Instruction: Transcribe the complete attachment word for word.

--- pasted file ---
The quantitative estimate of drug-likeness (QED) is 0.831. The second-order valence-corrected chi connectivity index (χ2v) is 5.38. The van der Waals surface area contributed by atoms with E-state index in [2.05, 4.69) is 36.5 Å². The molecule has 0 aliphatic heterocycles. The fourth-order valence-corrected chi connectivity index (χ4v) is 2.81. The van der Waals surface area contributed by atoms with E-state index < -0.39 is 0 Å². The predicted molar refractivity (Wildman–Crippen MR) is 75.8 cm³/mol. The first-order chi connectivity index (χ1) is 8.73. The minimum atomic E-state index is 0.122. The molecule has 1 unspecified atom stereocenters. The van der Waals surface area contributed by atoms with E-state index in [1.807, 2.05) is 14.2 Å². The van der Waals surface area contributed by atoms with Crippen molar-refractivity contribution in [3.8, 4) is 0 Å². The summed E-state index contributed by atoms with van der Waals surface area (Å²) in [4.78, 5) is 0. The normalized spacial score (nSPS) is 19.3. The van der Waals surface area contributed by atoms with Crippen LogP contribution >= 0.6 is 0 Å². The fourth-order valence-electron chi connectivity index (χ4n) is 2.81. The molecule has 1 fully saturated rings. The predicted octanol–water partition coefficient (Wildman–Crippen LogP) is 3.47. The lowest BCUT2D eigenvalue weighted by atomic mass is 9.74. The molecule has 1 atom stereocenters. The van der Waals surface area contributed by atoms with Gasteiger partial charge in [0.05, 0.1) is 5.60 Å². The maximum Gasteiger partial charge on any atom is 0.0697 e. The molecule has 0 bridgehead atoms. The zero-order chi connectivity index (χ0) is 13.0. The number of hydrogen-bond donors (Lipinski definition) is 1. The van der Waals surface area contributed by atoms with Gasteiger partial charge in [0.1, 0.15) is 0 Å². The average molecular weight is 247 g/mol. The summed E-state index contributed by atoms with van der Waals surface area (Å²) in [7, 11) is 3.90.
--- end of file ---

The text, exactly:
The quantitative estimate of drug-likeness (QED) is 0.831. The second-order valence-corrected chi connectivity index (χ2v) is 5.38. The van der Waals surface area contributed by atoms with E-state index in [2.05, 4.69) is 36.5 Å². The molecule has 0 aliphatic heterocycles. The fourth-order valence-corrected chi connectivity index (χ4v) is 2.81. The van der Waals surface area contributed by atoms with E-state index < -0.39 is 0 Å². The predicted molar refractivity (Wildman–Crippen MR) is 75.8 cm³/mol. The first-order chi connectivity index (χ1) is 8.73. The minimum atomic E-state index is 0.122. The molecule has 1 unspecified atom stereocenters. The van der Waals surface area contributed by atoms with E-state index in [1.807, 2.05) is 14.2 Å². The van der Waals surface area contributed by atoms with Crippen molar-refractivity contribution in [3.8, 4) is 0 Å². The summed E-state index contributed by atoms with van der Waals surface area (Å²) in [4.78, 5) is 0. The normalized spacial score (nSPS) is 19.3. The van der Waals surface area contributed by atoms with Crippen LogP contribution >= 0.6 is 0 Å². The fourth-order valence-electron chi connectivity index (χ4n) is 2.81. The molecule has 1 fully saturated rings. The predicted octanol–water partition coefficient (Wildman–Crippen LogP) is 3.47. The lowest BCUT2D eigenvalue weighted by atomic mass is 9.74. The molecule has 1 atom stereocenters. The van der Waals surface area contributed by atoms with Gasteiger partial charge in [0.05, 0.1) is 5.60 Å². The maximum Gasteiger partial charge on any atom is 0.0697 e. The molecule has 0 bridgehead atoms. The zero-order chi connectivity index (χ0) is 13.0. The number of hydrogen-bond donors (Lipinski definition) is 1. The van der Waals surface area contributed by atoms with Gasteiger partial charge in [0.1, 0.15) is 0 Å². The average molecular weight is 247 g/mol. The summed E-state index contributed by atoms with van der Waals surface area (Å²) in [7, 11) is 3.90.